Losing a grandma can be especially devastating to you and your family. When you lose your grandmother, it may feel as if you're losing the anchor that holds your family together. It's not unusual for you to grieve deeply for her.
Here are some ideas to help make things more bearable in the days to come.
1. Give Yourself Time to Grieve
Allow yourself some time to mourn your grandma’s loss. Focus on honoring your grandmother’s life before processing the inevitable changes to your family structure.
Consider your grandmother’s long life and her well-lived life.
2. Tell Others How You Feel
Talk to those around you. Your parents may give you some helpful insight into how they have dealt with the death of a grandparent and can give you a different perspective on how to cope.
They can talk to you about what to expect in the grief process, how to best deal with losing your grandmother, and how things will change now that she’s gone. They may even be able to recommend some books on grief for you to read. Don’t be afraid to ask them questions as you cope with your grandmother’s death.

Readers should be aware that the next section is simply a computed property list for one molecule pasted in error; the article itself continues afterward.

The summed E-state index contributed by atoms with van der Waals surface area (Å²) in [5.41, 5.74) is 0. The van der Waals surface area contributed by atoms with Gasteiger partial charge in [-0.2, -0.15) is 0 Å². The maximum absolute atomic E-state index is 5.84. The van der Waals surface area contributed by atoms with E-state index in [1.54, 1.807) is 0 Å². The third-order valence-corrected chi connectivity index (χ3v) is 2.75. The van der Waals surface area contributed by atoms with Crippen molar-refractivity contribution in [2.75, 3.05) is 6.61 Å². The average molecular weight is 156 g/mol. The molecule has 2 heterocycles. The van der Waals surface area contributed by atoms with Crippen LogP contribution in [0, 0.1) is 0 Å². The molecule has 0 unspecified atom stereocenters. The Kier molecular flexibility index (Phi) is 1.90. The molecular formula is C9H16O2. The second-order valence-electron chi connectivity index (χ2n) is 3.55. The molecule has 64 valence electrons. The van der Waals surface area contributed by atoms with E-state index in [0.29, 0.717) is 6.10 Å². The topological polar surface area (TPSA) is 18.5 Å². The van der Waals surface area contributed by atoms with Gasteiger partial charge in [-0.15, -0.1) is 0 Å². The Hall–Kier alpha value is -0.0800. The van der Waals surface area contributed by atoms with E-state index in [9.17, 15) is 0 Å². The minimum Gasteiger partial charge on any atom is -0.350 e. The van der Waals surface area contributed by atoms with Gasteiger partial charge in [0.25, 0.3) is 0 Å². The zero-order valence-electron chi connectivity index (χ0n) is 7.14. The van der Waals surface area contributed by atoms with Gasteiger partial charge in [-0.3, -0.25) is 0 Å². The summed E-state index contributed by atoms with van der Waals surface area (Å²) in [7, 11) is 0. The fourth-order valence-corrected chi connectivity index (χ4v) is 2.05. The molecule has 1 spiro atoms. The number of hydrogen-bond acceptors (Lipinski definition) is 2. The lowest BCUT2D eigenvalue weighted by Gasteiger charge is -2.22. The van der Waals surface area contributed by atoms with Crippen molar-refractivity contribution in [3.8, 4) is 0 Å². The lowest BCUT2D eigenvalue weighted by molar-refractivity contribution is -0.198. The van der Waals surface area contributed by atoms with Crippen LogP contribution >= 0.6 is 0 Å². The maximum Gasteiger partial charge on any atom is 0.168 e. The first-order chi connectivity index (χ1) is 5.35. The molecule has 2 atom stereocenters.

3. Ask for a Memento
Your grandma is sure to have a lifetime of memories stored throughout her home. Volunteer to help clean out her home with other family members so you can search for these keepsakes. When you discover something meaningful to you, ask the family if you can keep it as a cherished memory of her. Chances are, they'll be happy to get the cleaning help they need and allow you to take the treasures you find.
Be mindful not to take anything without permission, and keep in mind the monetary value of what you’re asking to keep. If it’s a pricey or otherwise treasured item, the best recourse is to offer to pay for the item.
4. Help Plan a Memorial
There are many ways you can honor the life of your grandmother. One way is to plan a special tribute to grandma after the funeral. Ask your family to help you go through the grief rituals customary to your culture or religion so that you can invite others to join you for this special day.
Decide whether you will provide food and refreshments, what music to play, who will host the service, who will speak at it, and the date and time will it take place. Schedule it for a time that celebrates a special day such as her birthday, death anniversary or special holiday that she loved.